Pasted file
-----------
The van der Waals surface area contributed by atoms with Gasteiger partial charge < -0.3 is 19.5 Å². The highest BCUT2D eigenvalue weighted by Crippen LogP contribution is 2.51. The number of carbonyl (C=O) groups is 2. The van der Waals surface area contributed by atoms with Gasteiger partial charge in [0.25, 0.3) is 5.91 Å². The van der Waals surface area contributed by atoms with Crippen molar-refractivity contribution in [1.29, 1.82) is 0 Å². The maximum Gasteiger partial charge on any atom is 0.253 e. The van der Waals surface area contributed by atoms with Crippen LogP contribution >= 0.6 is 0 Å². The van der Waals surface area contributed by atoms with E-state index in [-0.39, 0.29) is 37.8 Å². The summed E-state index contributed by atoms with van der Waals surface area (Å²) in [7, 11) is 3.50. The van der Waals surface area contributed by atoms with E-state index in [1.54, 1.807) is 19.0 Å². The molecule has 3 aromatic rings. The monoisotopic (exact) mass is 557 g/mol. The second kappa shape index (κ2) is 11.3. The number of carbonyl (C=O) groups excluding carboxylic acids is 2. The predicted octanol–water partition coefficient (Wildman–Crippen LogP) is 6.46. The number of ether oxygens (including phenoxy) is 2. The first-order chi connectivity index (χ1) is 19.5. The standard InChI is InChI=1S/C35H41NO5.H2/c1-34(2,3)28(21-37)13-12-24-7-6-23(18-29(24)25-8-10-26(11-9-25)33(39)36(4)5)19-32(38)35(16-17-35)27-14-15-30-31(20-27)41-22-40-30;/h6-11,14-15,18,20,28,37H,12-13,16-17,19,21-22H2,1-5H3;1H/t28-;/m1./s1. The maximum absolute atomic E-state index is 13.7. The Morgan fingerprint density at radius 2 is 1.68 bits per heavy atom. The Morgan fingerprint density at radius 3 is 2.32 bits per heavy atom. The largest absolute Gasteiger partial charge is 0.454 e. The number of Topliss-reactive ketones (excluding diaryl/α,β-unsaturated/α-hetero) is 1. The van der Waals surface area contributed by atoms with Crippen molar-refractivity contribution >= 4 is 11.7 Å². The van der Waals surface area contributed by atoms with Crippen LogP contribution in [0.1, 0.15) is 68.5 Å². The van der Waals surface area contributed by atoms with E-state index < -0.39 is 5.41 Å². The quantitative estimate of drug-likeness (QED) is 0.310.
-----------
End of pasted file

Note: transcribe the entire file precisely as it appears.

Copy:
The van der Waals surface area contributed by atoms with Gasteiger partial charge < -0.3 is 19.5 Å². The highest BCUT2D eigenvalue weighted by Crippen LogP contribution is 2.51. The number of carbonyl (C=O) groups is 2. The van der Waals surface area contributed by atoms with Gasteiger partial charge in [0.25, 0.3) is 5.91 Å². The van der Waals surface area contributed by atoms with Crippen molar-refractivity contribution in [1.29, 1.82) is 0 Å². The maximum Gasteiger partial charge on any atom is 0.253 e. The van der Waals surface area contributed by atoms with Crippen LogP contribution >= 0.6 is 0 Å². The van der Waals surface area contributed by atoms with E-state index in [-0.39, 0.29) is 37.8 Å². The summed E-state index contributed by atoms with van der Waals surface area (Å²) in [7, 11) is 3.50. The van der Waals surface area contributed by atoms with E-state index in [1.54, 1.807) is 19.0 Å². The molecule has 3 aromatic rings. The monoisotopic (exact) mass is 557 g/mol. The second kappa shape index (κ2) is 11.3. The number of carbonyl (C=O) groups excluding carboxylic acids is 2. The predicted octanol–water partition coefficient (Wildman–Crippen LogP) is 6.46. The number of ether oxygens (including phenoxy) is 2. The first-order chi connectivity index (χ1) is 19.5. The standard InChI is InChI=1S/C35H41NO5.H2/c1-34(2,3)28(21-37)13-12-24-7-6-23(18-29(24)25-8-10-26(11-9-25)33(39)36(4)5)19-32(38)35(16-17-35)27-14-15-30-31(20-27)41-22-40-30;/h6-11,14-15,18,20,28,37H,12-13,16-17,19,21-22H2,1-5H3;1H/t28-;/m1./s1. The maximum absolute atomic E-state index is 13.7. The Morgan fingerprint density at radius 2 is 1.68 bits per heavy atom. The Morgan fingerprint density at radius 3 is 2.32 bits per heavy atom. The largest absolute Gasteiger partial charge is 0.454 e. The number of Topliss-reactive ketones (excluding diaryl/α,β-unsaturated/α-hetero) is 1. The van der Waals surface area contributed by atoms with Crippen molar-refractivity contribution >= 4 is 11.7 Å². The van der Waals surface area contributed by atoms with Crippen LogP contribution in [0.1, 0.15) is 68.5 Å². The van der Waals surface area contributed by atoms with E-state index < -0.39 is 5.41 Å². The quantitative estimate of drug-likeness (QED) is 0.310.